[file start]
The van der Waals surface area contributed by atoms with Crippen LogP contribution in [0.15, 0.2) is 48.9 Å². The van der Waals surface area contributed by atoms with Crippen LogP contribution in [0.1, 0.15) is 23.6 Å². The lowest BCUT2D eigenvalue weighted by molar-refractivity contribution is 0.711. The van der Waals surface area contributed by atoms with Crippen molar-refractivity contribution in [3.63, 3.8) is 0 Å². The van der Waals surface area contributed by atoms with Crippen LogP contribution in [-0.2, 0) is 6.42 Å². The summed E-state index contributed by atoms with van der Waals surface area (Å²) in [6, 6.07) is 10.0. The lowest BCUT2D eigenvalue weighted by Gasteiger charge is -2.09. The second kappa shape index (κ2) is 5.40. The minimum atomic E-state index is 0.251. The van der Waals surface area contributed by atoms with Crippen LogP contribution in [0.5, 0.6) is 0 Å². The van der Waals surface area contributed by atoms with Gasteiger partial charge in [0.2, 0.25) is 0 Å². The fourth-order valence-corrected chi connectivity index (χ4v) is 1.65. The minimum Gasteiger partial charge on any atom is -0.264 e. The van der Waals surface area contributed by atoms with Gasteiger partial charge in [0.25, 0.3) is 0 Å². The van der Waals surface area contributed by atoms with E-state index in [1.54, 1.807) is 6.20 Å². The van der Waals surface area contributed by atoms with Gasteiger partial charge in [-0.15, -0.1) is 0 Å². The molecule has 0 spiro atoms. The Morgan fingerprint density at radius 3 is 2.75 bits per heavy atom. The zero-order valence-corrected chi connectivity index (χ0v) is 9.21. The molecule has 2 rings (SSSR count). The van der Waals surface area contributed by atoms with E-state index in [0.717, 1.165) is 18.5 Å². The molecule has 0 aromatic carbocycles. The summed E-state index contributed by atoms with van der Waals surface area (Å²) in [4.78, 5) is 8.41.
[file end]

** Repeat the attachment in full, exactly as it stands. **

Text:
The van der Waals surface area contributed by atoms with Crippen LogP contribution in [0.15, 0.2) is 48.9 Å². The van der Waals surface area contributed by atoms with Crippen LogP contribution in [0.1, 0.15) is 23.6 Å². The lowest BCUT2D eigenvalue weighted by molar-refractivity contribution is 0.711. The van der Waals surface area contributed by atoms with Crippen molar-refractivity contribution in [3.63, 3.8) is 0 Å². The van der Waals surface area contributed by atoms with Crippen LogP contribution in [-0.2, 0) is 6.42 Å². The summed E-state index contributed by atoms with van der Waals surface area (Å²) in [6, 6.07) is 10.0. The lowest BCUT2D eigenvalue weighted by Gasteiger charge is -2.09. The second kappa shape index (κ2) is 5.40. The minimum atomic E-state index is 0.251. The van der Waals surface area contributed by atoms with Crippen LogP contribution in [0.5, 0.6) is 0 Å². The van der Waals surface area contributed by atoms with Gasteiger partial charge in [0.2, 0.25) is 0 Å². The fourth-order valence-corrected chi connectivity index (χ4v) is 1.65. The minimum Gasteiger partial charge on any atom is -0.264 e. The van der Waals surface area contributed by atoms with Gasteiger partial charge in [0.25, 0.3) is 0 Å². The van der Waals surface area contributed by atoms with E-state index in [1.54, 1.807) is 6.20 Å². The van der Waals surface area contributed by atoms with Gasteiger partial charge in [-0.15, -0.1) is 0 Å². The molecule has 0 spiro atoms. The Morgan fingerprint density at radius 3 is 2.75 bits per heavy atom. The zero-order valence-corrected chi connectivity index (χ0v) is 9.21. The molecule has 2 rings (SSSR count). The van der Waals surface area contributed by atoms with E-state index in [0.717, 1.165) is 18.5 Å². The molecule has 0 aromatic carbocycles. The summed E-state index contributed by atoms with van der Waals surface area (Å²) in [4.78, 5) is 8.41.